There are many herbs that can also be helpful during weight loss. Juniper berry is a good diuretic herb and helps in detoxification. Parsley leaf is also a diuretic, and peppermint leaf tea helps reduce the appetite for many people, as it is said to relax the stomach nerves. Chickweed herb, a spring green, has historically been known for reducing appetite and helping in weight loss. Bladderwrack is a type of sea vegetable; when taken with kelp, it will support thyroid function, and the high mineral levels of this herb aid general energy utilization. Garlic has also been used in weight-loss programs to help lower blood lipids and for detoxification.

In The Scientific Validation of Herbal Medicine, Dr. Mowrey notes that he never suggests chickweed because of the lack of backup research on it. Plantain (Plantago ovata) is a green with much more scientific support. The plantain fiber aids in weight loss by reducing cholesterol and triglyceride levels, by lessening fat absorption, and by its "appetite-satiating" effect. Dr. Mowrey’s herbal formula for weight loss includes plantain, fennel seed, burdock root, hawthorn berry (to support heart function), kelp, and bladderwrack.

Losing weight effectively and healthfully and maintaining a proper weight is a complex and multifaceted process. Finding a diet that works for us is important, and creating a good exercise program is essential for long-term weight control. Implementing our healthy diet almost always requires changes in various habits and relationships that affected our weight previously. Behavior patterns need to be altered in order to achieve a new relationship to food. Both behavior and motivation can be learned, but it takes work—repeated and sustained effort. Beginning to believe in ourselves and our success is also catalyst and a source of support in becoming who we want to be, with the body and energy we desire. We have to know we can do it, believe it, see it in our mind’s eye, and feel it in our hearts to have the body, health, and life that we want—and then do the work it takes to maintain them.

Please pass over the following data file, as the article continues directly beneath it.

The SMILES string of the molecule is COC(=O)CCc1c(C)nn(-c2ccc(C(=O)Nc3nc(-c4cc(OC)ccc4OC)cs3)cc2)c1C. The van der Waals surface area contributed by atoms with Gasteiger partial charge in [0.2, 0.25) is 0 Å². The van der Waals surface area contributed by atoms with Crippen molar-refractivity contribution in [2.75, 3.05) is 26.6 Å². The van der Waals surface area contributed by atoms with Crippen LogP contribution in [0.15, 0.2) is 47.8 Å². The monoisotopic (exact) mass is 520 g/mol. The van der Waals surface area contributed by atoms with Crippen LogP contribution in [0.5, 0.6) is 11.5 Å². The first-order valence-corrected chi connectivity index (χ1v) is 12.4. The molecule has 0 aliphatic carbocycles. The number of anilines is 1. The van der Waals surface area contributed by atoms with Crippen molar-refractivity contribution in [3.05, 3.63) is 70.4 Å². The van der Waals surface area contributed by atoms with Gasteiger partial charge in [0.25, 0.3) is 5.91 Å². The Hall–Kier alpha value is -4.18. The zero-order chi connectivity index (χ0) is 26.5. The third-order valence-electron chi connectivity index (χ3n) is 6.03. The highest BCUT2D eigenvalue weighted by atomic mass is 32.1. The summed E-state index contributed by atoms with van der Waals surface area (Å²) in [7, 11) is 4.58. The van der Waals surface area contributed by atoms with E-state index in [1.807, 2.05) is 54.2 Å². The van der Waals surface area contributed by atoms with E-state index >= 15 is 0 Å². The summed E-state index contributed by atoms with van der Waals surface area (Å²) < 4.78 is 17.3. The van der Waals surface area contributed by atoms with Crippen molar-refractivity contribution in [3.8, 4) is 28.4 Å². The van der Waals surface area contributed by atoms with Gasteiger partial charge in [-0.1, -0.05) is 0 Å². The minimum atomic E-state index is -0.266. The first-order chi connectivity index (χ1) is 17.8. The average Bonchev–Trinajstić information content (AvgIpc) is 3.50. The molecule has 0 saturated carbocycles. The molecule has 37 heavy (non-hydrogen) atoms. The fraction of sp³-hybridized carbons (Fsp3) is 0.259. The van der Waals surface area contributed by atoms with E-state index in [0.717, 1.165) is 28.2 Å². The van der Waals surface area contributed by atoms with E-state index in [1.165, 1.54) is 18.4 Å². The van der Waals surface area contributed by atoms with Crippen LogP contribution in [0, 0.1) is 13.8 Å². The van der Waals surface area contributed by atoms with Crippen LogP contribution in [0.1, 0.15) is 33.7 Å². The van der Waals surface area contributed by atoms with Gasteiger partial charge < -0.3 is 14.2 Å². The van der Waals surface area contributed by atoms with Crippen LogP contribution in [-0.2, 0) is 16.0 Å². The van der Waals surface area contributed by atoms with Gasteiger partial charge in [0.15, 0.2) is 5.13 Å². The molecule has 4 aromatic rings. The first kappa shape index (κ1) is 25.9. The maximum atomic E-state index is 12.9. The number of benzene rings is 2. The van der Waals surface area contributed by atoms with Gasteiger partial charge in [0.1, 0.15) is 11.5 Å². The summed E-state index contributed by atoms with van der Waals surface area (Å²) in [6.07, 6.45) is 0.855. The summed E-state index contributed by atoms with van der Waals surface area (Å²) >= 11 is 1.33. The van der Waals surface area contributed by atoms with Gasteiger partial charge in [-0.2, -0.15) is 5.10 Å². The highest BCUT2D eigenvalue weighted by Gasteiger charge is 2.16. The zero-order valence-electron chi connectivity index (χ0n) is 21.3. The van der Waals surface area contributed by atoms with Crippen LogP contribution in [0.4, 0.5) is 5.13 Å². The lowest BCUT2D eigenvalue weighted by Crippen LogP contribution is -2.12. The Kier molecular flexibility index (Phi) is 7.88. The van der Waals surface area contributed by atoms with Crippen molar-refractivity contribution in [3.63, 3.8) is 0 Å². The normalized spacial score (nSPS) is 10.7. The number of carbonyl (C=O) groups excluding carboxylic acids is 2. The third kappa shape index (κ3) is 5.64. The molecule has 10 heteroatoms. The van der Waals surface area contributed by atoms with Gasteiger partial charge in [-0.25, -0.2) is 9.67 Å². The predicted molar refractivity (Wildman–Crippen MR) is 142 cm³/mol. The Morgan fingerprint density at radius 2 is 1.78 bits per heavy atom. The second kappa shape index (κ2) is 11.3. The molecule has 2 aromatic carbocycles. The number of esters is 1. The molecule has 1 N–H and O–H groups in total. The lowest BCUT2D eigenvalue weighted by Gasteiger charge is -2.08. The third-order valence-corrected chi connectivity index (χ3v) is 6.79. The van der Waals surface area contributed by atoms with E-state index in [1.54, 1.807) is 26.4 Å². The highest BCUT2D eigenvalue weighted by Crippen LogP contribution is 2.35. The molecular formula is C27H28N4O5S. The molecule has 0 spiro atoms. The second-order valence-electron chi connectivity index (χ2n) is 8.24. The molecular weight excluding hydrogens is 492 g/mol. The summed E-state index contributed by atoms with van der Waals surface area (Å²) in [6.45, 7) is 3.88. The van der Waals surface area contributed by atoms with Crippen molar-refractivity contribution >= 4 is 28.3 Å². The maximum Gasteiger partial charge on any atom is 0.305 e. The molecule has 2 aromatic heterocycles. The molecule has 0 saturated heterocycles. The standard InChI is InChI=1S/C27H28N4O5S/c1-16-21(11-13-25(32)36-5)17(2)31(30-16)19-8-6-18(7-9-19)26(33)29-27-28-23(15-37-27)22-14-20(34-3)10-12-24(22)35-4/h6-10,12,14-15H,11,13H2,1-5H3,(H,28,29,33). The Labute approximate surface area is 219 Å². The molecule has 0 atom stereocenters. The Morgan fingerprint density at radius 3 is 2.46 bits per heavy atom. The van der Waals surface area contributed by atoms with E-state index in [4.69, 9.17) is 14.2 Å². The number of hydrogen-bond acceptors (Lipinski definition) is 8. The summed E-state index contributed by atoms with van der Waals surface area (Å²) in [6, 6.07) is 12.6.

The following supplement plan can be used during a weight-reduction plan when daily calorie intake is limited. The amounts for each nutrient are a daily total, which can be divided into three portions.

Weight Loss Nutrient Program

Water 3 qt. Calcium 800–1,200 mg.
Calories1,000–1,800 Chromium400 mcg.
Fiber (includes diet20 g. Copper2–3 mg.
plus bran & psyllium Iodine150–225 mcg.
supplements) Iron15–20 mg.
Psyllium6–8 g. daily Magnesium500–800 mg.
(before meals) Manganese10 mg.
Bran8–10 g. daily Molybdenum500 mcg.
(after meals Potassium1–2 g.
and at bedtime) Selenium200 mcg.

Silicon100 mg.
Vitamin A 10,000 IUs Zinc 30–60 mg.
Beta-carotene10,000–30,000 IUs
Vitamin D400 IUs Others:
Vitamin E400–800 IUs Digestive enzymes2–3 tablets
Vitamin K300 mcg. (after meals)
Thiamine (B1)75–150 mg. Adrenal glandular50–100 mg.
Riboflavin (B2)50–100 mg. L-amino acids1,500 mg.
Niacinamide (B3)75–150 mg. L-carnitine1,000 mg.
Pantothenic acid (B5) 250–500 mg. Phenylalanine500 mg.
Pyridoxine (B6) 50–100 mg. (before meals)
Pyridoxal-5-phosphate50–100 mg. Flaxseed oil1 Tablespoon
Cobalamin (B12)100–200 mcg. Olive oil2 teaspoons
Folic acid600–800 mcg. (with psyllium)
Biotin 500 mcg. (before meals)
Choline500–1,000 mg. Evening
Inositol 500 mg. primrose oil4–6 capsules
Vitamin C3 g. Coenzyme Q1020–30 mg.
Bioflavonoids 250–500 mg. Dimethylglycine50–100 mg.
Organic germanium100–200 mg.

(Excerpted from Staying Healthy with Nutrition ISBN: 1587611791)
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 About The Author
Elson Haas MDElson M. Haas, MD is founder & Director of the Preventive Medical Center of Marin (since 1984), an Integrated Health Care Facility in San Rafael, CA and author of many books on Health and Nutrition, including ...more